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Speed of Thought

Page history last edited by Dave Raftery 15 years, 2 months ago

The most interesting aspect of this account [of Navaho radio operators using their native language to encode American naval communications during World War II in the Pacific] is that Navaho simply does not possess a multitude of technical military terms — there was no way it could.  However, they thought up a very clever scheme to get around this — namely, using combinations of existing words to stand in for terms missing in their language (much as in the language Toki Pona).


It may seem as though language which narrows mental horizons is applicable only to totalitarian purposes, but this is by no means true.  In 2001 Sonja Kisa, on the basis of Taoist philosophy, worked out a language called Toki Pona, whose name translates as ‘good language’.  As in Orwellian Newspeak, the vocabulary of Toki Pona is limited.  However, in contrast to Newspeak, whose goal was subjugation and control, Toki Pona has set itself a different task.  It follows the philosophy Less is more.  Its goals include the breaking down of concepts into their component parts, excluding superfluous synonyms, an emphasis on the ‘good’, a sound pleasant to the ear.  This rather primitive language is called upon to liberate thinking from unnecessary words, make humanity wiser and teach it a simpler approach to life.


It hasn’t taken long for Toki Pona to achieve extraordinary popularity.  Literary works are being translated into it, and poetry is being written in it.  There is even a variant of the universal encyclopedia Wikipedia in Toki Pona (tokipona.wikipedia.org).

Ellochka Shchukina [a.k.a. Ellochka the Cannibal, a character in Ilja Ilf and Evgenij Petrov’s 1928 novel The Twelve Chairs] easily got by in life knowing only thirty words.  Well, Toki Pona has no more than 118 (you can find a list of these on the language’s official site at www.tokipona.org/nimi.html).  As this is only four times larger than Ellochka the Cannibal’s vocabulary, some ambiguity is unavoidable.  This isn’t always a bad thing, however.  When speaking Toni Pona, a person concentrates just on the basic features of things, not getting involved in unnecessary details.  Toki Pona is a ‘contextual language’ — i.e., in any given specific situation it distinguishes only those things which are critically important to understanding.  For example, a duck in Toki Pona is literally translated as water bird, but if there is a critical need to show exactly what water bird is being talked about, one can refer to a duck, for example, as a stupid water bird.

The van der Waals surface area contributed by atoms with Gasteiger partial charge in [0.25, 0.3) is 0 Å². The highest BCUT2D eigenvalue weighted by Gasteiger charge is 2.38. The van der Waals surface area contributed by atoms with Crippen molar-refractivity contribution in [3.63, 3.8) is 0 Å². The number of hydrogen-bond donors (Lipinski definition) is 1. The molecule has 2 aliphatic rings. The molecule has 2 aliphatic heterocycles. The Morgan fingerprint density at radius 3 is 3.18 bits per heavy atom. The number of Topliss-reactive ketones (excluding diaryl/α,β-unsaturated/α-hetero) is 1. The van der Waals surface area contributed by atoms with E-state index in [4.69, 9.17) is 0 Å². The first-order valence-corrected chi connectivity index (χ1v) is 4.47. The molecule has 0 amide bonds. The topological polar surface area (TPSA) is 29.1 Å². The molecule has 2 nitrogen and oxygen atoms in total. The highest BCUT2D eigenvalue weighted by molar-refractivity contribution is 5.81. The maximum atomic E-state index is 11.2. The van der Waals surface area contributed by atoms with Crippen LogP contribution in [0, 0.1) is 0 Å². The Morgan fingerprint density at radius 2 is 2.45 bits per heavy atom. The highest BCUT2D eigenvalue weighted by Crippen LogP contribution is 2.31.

Just as one can reduce the fraction 37/148 to 1/4, so in Toki Pona one has to break down semantic constructions to simple and indivisible units of meaning.  Instead of saying, for example, I’m hungry, you say I want to eat.  Instead of teach it’s give knowledge; instead of health — a good body; instead of happinessfeeling good and so on.


Toki Pona enthusiasts maintain that in speaking this language, we discover for ourselves the deep meaning of things otherwise hidden behind the intricate constructions of traditional language.  You can learn Toki Pona in four hours, but once it is learnt, you can never forget it your whole life.  Speakers of the language maintain that learning it has given them a whole new outlook on the world — a more philosophical outlook.


I must admit that I did not take the time to learn Toki Pona myself, and so it’s hard for me to say whether it actually changes one’s consciousness or not.  It is safe to say, however, that the author of Toki Pona, Sonja Kisa, is a real free-thinking person, free from any kind of prejudice. -- Stanislav Koslovsky

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